Ukraine and its political leadership needs to understand that, regardless of Bildt‚Äôs musings, the country‚Äôs ‚ÄúEuropean choice‚ÄĚ is not going to be underwritten by anyone else. Basic political reality in Germany and the EU, particularly the rapid growth of Euroskepticism, means that no help will be forthcoming. Kiev will have to chart its own course, and will need to find a way to pay for the (enormous!) expenditures of repairing its Eastern industrial heartland.
Source: "Forbes" The European Union Isn't Going To Bail Out Ukraine
Why the Ukraine Crisis Is the West‚Äôs Fault
According to the prevailing wisdom in the West, the Ukraine crisis can be blamed almost entirely on Russian aggression. Russian President Vladimir Putin, the argument goes, annexed Crimea out of a long-standing desire to resuscitate the Soviet empire, and he may eventually go after the rest of Ukraine, as well as other countries in eastern Europe. In this view, the ouster of Ukrainian President Viktor Yanukovych in February 2014 merely provided a pretext for Putin‚Äôs decision to order Russian forces to seize part of Ukraine.
But this account is wrong: the United States and its European allies share most of the responsibility for the crisis. The taproot of the trouble is NATO enlargement, the central element of a larger strategy to move Ukraine out of Russia‚Äôs orbit and integrate it into the West. At the same time, the EU‚Äôs expansion eastward and the West‚Äôs backing of the pro-democracy movement in Ukraine -- beginning with the Orange Revolution in 2004 -- were critical elements, too. Since the mid-1990s, Russian leaders have adamantly opposed NATO enlargement, and in recent years, they have made it clear that they would not stand by while their strategically important neighbor turned into a Western bastion. For Putin, the illegal overthrow of Ukraine‚Äôs democratically elected and pro-Russian president -- which he rightly labeled a ‚Äúcoup‚ÄĚ -- was the final straw. He responded by taking Crimea, a peninsula he feared would host a NATO naval base, and working to destabilize Ukraine until it abandoned its efforts to join the West.
Putin‚Äôs pushback should have come as no surprise. After all, the West had been moving into Russia‚Äôs backyard and threatening its core strategic interests, a point Putin made emphatically and repeatedly. Elites in the United States and Europe have been blindsided by events only because they subscribe to a flawed view of international politics. They tend to believe that the logic of realism holds little relevance in the twenty-first century and that Europe can be kept whole and free on the basis of such liberal principles as the rule of law, economic interdependence, and democracy.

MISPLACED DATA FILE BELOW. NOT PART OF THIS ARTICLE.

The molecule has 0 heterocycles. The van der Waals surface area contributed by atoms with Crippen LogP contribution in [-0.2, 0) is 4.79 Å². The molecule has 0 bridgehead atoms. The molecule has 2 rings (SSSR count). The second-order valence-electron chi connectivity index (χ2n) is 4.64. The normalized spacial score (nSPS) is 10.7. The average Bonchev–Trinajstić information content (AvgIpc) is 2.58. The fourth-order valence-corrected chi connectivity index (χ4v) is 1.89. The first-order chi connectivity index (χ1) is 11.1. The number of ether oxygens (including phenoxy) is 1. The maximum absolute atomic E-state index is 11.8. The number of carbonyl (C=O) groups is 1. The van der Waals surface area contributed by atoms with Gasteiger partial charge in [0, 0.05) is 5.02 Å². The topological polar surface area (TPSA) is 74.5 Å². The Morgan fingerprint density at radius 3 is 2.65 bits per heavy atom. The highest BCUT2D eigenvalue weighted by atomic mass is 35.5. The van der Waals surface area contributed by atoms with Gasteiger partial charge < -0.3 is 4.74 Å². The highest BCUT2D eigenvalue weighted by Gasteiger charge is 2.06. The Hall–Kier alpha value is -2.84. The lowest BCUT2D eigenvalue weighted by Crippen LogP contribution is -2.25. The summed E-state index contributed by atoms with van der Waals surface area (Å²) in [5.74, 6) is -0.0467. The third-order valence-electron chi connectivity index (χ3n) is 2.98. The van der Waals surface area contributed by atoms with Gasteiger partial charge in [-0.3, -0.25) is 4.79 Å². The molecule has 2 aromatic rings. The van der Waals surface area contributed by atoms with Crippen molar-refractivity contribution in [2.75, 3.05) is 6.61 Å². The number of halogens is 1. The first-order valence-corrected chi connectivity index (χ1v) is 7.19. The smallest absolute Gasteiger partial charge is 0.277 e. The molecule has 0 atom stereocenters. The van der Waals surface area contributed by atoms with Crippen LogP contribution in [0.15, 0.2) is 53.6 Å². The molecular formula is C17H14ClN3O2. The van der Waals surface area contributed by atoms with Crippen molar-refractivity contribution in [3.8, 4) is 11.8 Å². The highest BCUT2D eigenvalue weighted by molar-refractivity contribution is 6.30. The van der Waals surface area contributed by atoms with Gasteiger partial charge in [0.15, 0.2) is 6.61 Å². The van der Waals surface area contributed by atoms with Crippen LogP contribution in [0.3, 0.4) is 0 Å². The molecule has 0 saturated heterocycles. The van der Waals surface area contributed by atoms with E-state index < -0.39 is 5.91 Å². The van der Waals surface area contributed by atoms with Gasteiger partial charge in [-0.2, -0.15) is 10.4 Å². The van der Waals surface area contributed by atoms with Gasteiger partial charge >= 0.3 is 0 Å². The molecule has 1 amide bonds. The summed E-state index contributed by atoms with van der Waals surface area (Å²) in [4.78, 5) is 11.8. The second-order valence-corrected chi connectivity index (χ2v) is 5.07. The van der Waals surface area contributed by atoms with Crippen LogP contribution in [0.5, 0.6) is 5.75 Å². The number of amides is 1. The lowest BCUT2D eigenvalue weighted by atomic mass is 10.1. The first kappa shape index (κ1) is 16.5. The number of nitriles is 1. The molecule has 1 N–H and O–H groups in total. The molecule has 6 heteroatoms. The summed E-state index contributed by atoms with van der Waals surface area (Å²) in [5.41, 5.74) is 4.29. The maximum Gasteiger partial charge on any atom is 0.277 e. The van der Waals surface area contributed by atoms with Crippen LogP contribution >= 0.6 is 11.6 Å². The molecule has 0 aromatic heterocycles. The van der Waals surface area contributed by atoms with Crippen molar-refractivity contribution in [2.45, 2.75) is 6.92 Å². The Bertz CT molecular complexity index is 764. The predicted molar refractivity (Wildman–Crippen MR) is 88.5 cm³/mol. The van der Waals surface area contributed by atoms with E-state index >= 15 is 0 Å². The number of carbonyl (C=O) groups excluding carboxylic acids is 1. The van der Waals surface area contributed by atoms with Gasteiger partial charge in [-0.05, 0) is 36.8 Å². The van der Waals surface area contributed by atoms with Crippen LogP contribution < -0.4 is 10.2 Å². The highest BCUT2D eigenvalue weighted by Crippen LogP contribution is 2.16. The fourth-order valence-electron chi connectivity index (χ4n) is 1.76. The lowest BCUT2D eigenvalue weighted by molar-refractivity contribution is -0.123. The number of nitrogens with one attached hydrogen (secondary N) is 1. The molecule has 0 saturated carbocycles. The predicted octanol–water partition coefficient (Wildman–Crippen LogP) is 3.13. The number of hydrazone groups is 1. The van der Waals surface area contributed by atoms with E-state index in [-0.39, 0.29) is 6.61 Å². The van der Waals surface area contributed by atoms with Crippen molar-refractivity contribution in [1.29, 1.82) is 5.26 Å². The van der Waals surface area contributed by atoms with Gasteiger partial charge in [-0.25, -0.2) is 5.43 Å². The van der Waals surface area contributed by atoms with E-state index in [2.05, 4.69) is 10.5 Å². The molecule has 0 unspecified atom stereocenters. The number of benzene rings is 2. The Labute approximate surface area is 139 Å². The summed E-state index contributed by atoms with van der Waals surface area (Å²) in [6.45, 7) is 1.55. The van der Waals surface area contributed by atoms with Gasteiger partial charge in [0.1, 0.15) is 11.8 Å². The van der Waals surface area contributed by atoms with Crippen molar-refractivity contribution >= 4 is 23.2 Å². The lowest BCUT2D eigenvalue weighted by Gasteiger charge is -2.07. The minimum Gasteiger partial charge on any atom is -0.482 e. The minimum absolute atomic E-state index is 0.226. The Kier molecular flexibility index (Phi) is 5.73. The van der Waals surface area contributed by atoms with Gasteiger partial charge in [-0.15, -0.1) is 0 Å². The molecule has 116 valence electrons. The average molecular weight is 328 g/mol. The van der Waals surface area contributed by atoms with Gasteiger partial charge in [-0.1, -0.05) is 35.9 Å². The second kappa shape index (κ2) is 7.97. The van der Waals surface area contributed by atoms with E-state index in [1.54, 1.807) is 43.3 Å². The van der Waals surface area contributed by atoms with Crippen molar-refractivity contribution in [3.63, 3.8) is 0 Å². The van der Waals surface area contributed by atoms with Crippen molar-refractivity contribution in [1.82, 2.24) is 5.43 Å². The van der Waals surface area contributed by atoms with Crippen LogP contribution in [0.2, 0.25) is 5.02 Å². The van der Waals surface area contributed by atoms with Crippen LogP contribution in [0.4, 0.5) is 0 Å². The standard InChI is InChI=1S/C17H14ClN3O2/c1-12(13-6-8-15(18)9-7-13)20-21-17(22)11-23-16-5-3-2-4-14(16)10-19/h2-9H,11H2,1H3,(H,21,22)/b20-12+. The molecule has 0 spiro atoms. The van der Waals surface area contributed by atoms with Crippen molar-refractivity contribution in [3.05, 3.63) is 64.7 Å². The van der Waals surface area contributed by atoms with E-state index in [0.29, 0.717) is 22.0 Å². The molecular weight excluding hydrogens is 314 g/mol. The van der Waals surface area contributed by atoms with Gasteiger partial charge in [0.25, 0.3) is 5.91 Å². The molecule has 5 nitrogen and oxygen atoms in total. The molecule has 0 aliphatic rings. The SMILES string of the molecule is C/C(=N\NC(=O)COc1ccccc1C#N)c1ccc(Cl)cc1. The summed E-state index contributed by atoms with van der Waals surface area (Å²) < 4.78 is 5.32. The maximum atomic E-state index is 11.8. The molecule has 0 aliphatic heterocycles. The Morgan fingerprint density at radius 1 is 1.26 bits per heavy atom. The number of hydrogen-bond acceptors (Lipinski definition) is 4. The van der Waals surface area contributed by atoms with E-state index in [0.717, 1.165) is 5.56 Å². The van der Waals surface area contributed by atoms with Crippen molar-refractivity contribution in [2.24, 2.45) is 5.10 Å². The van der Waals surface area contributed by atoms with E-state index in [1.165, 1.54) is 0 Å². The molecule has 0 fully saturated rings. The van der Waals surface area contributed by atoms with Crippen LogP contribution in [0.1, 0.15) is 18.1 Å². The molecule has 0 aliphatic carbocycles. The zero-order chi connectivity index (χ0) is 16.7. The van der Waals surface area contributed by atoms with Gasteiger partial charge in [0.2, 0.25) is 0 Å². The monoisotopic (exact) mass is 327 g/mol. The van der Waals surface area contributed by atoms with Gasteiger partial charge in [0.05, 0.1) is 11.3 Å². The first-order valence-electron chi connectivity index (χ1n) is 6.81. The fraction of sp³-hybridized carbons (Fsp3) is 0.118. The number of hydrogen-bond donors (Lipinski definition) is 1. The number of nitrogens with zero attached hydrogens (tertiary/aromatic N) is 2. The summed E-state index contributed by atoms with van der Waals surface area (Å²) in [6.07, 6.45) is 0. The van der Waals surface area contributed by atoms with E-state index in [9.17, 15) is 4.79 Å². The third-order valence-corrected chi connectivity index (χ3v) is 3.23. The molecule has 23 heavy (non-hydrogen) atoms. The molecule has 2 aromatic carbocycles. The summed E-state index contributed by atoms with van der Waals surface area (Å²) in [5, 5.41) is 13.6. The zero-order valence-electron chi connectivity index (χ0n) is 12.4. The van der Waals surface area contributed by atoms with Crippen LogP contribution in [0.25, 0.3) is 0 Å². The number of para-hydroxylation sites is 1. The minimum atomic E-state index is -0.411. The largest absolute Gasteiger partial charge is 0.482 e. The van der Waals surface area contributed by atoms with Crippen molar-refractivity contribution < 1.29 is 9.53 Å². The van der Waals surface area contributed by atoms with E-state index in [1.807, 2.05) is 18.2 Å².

But this grand scheme went awry in Ukraine. The crisis there shows that realpolitik remains relevant -- and states that ignore it do so at their own peril. U.S. and European leaders blundered in attempting to turn Ukraine into a Western stronghold on Russia‚Äôs border. Now that the consequences have been laid bare, it would be an even greater mistake to continue this misbegotten policy.
U.S. and European leaders blundered in attempting to turn Ukraine into a Western stronghold on Russia‚Äôs border.
THE WESTERN AFFRONT
As the Cold War came to a close, Soviet leaders preferred that U.S. forces remain in Europe and NATO stay intact, an arrangement they thought would keep a reunified Germany pacified. But they and their Russian successors did not want NATO to grow any larger and assumed that Western diplomats understood their concerns. The Clinton administration evidently thought otherwise, and in the mid-1990s, it began pushing for NATO to expand.
The first round of enlargement took place in 1999 and brought in the Czech Republic, Hungary, and Poland. The second occurred in 2004; it included Bulgaria, Estonia, Latvia, Lithuania, Romania, Slovakia, and Slovenia. Moscow complained bitterly from the start. During NATO‚Äôs 1995 bombing campaign against the Bosnian Serbs, for example, Russian President Boris Yeltsin said, ‚ÄúThis is the first sign of what could happen when NATO comes right up to the Russian Federation‚Äôs borders. ... The flame of war could burst out across the whole of Europe.‚ÄĚ But the Russians were too weak at the time to derail NATO‚Äôs eastward movement -- which, at any rate, did not look so threatening, since none of the new members shared a border with Russia, save for the tiny Baltic countries.
Then NATO began looking further east. At its April 2008 summit in Bucharest, the alliance considered admitting Georgia and Ukraine. The George W. Bush administration supported doing so, but France and Germany opposed the move for fear that it would unduly antagonize Russia. In the end, NATO‚Äôs members reached a compromise: the alliance did not begin the formal process leading to membership, but it issued a statement endorsing the aspirations of Georgia and Ukraine and boldly declaring, ‚ÄúThese countries will become members of NATO.‚ÄĚ
Moscow, however, did not see the outcome as much of a compromise. Alexander Grushko, then Russia‚Äôs deputy foreign minister, said, ‚ÄúGeorgia‚Äôs and Ukraine‚Äôs membership in the alliance is a huge strategic mistake which would have most serious consequences for pan-European security.‚ÄĚ Putin maintained that admitting those two countries to NATO would represent a ‚Äúdirect threat‚ÄĚ to Russia. One Russian newspaper reported that Putin, while speaking with Bush, ‚Äúvery transparently hinted that if Ukraine was accepted into NATO, it would cease to exist.‚ÄĚ